Discussion in 'Handloading and Reloading' started by murf, Nov 15, 2021.
what bullet weight and velocity?
That’s the best description of what a 44 special does that I’ve ever heard. 45 colt falls right into that category too.
I was thinking about getting a mold to cast 300gn pills as I like heavy slow moving lead but decided against it for now as the H&G 503 clone I got from MP molds drops at 268gn with my alloy so I figured that’s heavy enough for me.
Interested to see how this project works out for you.
i must only shoot the first three shot well; the rest suffer the consequences of not well. the first shot penetrated 8 water jugs (six inches depth each) and ended up in the nineth. 490 fps, 300 grain bullet, through four feet of water is excellent penetration. recoil is very mild (like a commercial 38 special load). the biggest downside to all this is the seven inch high impact point @ 25 yards. i'll deal with that later.
this mbw bullet has a longer nose than the other cast performance bullet and doesn't seat as deep. so, the extra room in the case slows the powder combustion and, therefore, reduces the velocity of the mbw bullet (from 564 to 491 fps). the penetration and accuracy doesn't seem to be affected by this fact. so far so good.
now for the results of this load in the 44 special blackhawk:
strange velocity increase from the super blackhawk 491 fps average to the 44 special blackhawk 502 fps average. still no position sensitivity with this load. fair accuracy out of this gun (maybe i won't need to spend money on the barrel).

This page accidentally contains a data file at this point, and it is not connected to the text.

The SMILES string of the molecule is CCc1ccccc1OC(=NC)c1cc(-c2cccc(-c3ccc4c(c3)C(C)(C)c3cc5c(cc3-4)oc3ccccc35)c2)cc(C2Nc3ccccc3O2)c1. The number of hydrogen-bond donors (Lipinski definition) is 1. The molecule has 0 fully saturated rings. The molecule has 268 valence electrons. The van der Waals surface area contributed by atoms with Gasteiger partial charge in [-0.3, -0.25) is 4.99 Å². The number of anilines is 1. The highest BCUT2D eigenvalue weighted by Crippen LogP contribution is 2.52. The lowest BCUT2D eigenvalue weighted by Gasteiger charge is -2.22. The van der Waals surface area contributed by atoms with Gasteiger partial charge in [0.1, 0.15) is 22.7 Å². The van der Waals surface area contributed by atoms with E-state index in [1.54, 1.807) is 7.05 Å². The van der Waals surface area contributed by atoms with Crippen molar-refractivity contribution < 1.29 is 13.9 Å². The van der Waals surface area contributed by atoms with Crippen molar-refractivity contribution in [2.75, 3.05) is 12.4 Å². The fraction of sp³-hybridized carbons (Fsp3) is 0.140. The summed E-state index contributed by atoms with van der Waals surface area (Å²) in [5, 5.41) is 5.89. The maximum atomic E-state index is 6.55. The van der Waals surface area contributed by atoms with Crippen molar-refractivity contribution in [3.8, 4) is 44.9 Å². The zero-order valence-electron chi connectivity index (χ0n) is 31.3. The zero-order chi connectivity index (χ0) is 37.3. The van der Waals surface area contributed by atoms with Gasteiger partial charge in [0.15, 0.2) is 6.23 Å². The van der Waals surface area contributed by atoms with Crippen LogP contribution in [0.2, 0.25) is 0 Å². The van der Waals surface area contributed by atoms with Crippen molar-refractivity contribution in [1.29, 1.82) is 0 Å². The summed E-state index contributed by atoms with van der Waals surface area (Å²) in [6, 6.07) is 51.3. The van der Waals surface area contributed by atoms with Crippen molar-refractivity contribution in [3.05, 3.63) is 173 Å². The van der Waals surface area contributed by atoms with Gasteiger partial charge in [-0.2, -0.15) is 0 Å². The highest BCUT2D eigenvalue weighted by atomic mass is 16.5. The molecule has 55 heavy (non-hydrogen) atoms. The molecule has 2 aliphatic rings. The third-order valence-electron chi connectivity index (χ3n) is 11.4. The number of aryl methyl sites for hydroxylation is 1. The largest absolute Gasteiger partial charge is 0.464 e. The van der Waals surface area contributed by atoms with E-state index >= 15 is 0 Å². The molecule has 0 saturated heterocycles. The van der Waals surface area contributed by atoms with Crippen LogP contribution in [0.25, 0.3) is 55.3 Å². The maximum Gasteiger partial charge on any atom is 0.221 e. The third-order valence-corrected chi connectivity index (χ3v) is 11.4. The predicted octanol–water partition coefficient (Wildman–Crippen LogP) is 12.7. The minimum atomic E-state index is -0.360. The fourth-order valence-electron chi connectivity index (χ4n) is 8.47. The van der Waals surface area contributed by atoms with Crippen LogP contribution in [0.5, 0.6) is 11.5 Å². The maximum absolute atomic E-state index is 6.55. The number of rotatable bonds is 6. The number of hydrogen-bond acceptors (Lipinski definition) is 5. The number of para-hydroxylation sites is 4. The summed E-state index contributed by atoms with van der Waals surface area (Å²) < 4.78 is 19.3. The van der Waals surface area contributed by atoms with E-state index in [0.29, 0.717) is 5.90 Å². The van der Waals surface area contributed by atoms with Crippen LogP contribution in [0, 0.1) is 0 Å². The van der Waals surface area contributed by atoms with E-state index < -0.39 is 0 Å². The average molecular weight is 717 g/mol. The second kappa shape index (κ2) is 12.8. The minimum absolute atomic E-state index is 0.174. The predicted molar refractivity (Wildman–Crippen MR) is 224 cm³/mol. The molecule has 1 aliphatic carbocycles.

i like this load so now it's time to raise the front sight height and practice shooting the gun more to take my inaccuracy out of this.
i noticed that either bullet (cast performance or montana bullet works) works well. i have no problem loading either for a light shooting deep penetrating load.
p.s. here is a pic of the two bullets:
cast performance on top, montana bullet works on the bottom.
I went to Matt’s Bullets and ordered some heavy wadcutters for .38, .41 and .44 and a 175 gr SWC for the .357 Mag. Looking forward to putting together some big slowpokes.,
one reason i went to montana bullet works. the other is they offer four different diameters for each bullet.
i have always been partial to heavy-for-caliber bullet loads.
I have some MBW 255 gas checked SWC for the .44 Spl and 115 gr gas checked RNFP for the .32 Magnum Blackhawks.
(I also bought on of their waxed cotton caps… in case it ever rains here again )
my ego said "it's the gun, so i benched it and shot fairly well @ 50 yards. there is a lot of vertical dispersion because i can't see the black-on-black sight picture. the front sight is getting painted before i go out again.
the reason for this session is to make sure this load is accurate out to 50 yards and beyond. i'll shoot it at 100 soon to make sure it doesn't fall apart past fifty. the holes in the paper are still round and the black ring around the holes shows the bullets hitting straight-on. next is no crimp and 100 yards.
i am impressed with this load because: of the lack of recoil, of the low es number of the ten shot string, of the accuracy (a couple inches wide at 50 yards is real good), of the small amount of powder needed.
i shot at 27 yards first, then 50, so that may explain the fifty yard shots being just as good as those at 27. i haven't shot off a rest in i don't know how long and i couldn't see the black-on-black sights very well. i will keep shooting off a rest for subsequent test sessions.
@wcwhitey , if you ever do a water jug penetration test, i'd sure appreciate you posting the results here.